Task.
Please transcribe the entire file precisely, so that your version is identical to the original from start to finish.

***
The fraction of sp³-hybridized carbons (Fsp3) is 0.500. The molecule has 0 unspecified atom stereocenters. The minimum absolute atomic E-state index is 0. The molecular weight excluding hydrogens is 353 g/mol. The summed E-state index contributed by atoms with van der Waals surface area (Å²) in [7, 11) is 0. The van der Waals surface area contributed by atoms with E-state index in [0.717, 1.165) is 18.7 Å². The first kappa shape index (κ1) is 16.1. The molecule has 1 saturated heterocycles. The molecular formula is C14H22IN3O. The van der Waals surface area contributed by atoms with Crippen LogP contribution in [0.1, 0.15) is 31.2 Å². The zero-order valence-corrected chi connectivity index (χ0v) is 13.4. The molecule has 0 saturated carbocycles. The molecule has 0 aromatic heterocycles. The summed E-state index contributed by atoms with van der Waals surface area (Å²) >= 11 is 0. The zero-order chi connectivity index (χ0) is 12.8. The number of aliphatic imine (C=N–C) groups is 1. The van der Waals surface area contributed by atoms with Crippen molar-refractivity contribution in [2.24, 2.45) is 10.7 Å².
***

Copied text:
The fraction of sp³-hybridized carbons (Fsp3) is 0.500. The molecule has 0 unspecified atom stereocenters. The minimum absolute atomic E-state index is 0. The molecular weight excluding hydrogens is 353 g/mol. The summed E-state index contributed by atoms with van der Waals surface area (Å²) in [7, 11) is 0. The van der Waals surface area contributed by atoms with E-state index in [0.717, 1.165) is 18.7 Å². The first kappa shape index (κ1) is 16.1. The molecule has 1 saturated heterocycles. The molecular formula is C14H22IN3O. The van der Waals surface area contributed by atoms with Crippen LogP contribution in [0.1, 0.15) is 31.2 Å². The zero-order valence-corrected chi connectivity index (χ0v) is 13.4. The molecule has 0 saturated carbocycles. The molecule has 0 aromatic heterocycles. The summed E-state index contributed by atoms with van der Waals surface area (Å²) >= 11 is 0. The zero-order chi connectivity index (χ0) is 12.8. The number of aliphatic imine (C=N–C) groups is 1. The van der Waals surface area contributed by atoms with Crippen molar-refractivity contribution in [2.24, 2.45) is 10.7 Å².